The mood of Republican U.S. Senate candidate Linda McMahon’s campaign turned to disappointment early Tuesday night as guests and volunteers learned that exit polls projected Democratic candidate Richard Blumenthal the winner.
McMahon’s press secretary Jodi Latina said the campaign remained optimistic, but realistic.
“Linda is a rock,” she said shortly before 10 p.m. “But people around her are starting to say she needs to start taking a look at plan B. We’re just hunkered down and waiting for the results.”
Latina said no matter what, McMahon wants guests to enjoy the party. McMahon’s campaign coordinated a dinner and live music at the Connecticut Convention Center in Hartford. The band announced before 9 p.m., “No matter what happens, just make sure you have fun tonight.”
McMahon’s senior staffers kept to the Marriot Hotel across the street as the party began. Guests and volunteers continued to support McMahon despite a rumor buzzing that Blumenthal was the projected winner.
“I support Linda 110 percent, no matter if she wins or loses,” said Kara Kutler of Norwich. “It wouldn’t surprise me if Blumenthal won because, well, this is Connecticut and he’s a popular guy.”
Some volunteers and guests discussed the varying levels of support from women for McMahon throughout the evening.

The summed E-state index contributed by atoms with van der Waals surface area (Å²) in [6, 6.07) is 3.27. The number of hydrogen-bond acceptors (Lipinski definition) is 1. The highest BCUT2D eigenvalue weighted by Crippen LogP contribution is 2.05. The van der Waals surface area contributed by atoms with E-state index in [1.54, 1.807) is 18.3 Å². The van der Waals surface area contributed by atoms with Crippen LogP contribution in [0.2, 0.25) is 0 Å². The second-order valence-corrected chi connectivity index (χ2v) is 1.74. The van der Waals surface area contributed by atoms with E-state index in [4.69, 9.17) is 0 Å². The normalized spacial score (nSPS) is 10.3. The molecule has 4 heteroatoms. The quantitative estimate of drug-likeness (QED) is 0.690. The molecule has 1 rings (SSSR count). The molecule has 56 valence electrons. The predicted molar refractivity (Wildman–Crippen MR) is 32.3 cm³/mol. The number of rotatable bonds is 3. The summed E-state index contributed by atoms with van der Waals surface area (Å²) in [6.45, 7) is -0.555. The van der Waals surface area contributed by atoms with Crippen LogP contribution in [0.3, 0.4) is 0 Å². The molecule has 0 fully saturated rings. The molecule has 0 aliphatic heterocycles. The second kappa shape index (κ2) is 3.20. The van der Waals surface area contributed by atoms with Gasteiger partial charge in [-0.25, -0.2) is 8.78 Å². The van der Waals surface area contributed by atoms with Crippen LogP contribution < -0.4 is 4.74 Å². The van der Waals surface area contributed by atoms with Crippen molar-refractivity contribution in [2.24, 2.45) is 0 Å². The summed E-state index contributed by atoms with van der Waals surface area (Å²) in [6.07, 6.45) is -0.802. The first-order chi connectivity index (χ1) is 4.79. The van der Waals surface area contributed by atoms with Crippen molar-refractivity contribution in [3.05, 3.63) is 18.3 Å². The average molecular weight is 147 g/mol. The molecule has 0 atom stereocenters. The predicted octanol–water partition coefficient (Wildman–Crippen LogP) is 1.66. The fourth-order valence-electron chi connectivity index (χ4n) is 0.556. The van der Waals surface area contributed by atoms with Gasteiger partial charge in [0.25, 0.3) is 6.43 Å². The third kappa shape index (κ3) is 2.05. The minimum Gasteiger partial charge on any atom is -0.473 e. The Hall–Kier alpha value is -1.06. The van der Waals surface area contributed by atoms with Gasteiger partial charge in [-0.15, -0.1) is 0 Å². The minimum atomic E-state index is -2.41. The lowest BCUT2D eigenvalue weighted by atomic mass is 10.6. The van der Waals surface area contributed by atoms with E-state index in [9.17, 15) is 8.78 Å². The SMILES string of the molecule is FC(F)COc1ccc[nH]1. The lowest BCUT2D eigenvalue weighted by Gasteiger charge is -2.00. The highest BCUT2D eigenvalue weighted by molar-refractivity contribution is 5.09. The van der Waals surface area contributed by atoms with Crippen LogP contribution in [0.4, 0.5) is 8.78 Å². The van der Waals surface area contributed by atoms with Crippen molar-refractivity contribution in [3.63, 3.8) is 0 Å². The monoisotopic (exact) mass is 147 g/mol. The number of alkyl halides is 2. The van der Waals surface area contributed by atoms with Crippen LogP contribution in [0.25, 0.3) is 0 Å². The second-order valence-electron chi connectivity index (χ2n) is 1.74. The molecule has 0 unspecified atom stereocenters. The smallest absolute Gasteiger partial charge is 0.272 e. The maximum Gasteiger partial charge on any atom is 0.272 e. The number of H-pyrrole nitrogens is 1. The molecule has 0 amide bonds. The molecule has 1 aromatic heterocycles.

Wendy Gavaghan of Norwalk felt McMahon’s potential loss came down to petty relationships between women with other women.
“Women always seem to turn on each other,” she said. “It’s a mistrust and jealousy issue. I also think there’s a level of submission involved — that men are innately better than women.”
Republican Janet Peckinpaugh, who is running to unseat U.S. Rep. Joe Courtney in the 2nd Congressional District, reflected a similar sentiment at McMahon’s rally on Monday at the University of Connecticut.
“What’s hard is women are harder on other women because we have higher standards,” she said. “But we’re both seeing a strong female movement within our campaigns.” Other McMahon volunteers felt the concern centered on accusations of violence against women associated with World Wrestling Entertainment, to which McMahon previously served as CEO. “I think some of women’s negativity comes from the WWE and that it’s a misogynistic organization,” said Nicole Wronski, a McMahon volunteer.
She said despite the claims, she saw women fully support McMahon’s campaign and vision while wavering more on Blumenthal’s campaign.
“I haven’t seen any women who are super pro-Blumenthal,” she said. “I’ve seen a lot of partisan Blumenthal supporters who are more afraid to deviate from a set agenda rather than excited about voting for the man.”
Jennifer Zambrano of Branford volunteered for McMahon and also dealt with some hesitancy from women, particularly an older generation of women.
“In taking phone calls, it seems like older women are most hesitant about her,” she said. “It might be a fear of the unknown or a fear of capability. It’s unfortunate more older women aren’t on board for the change.”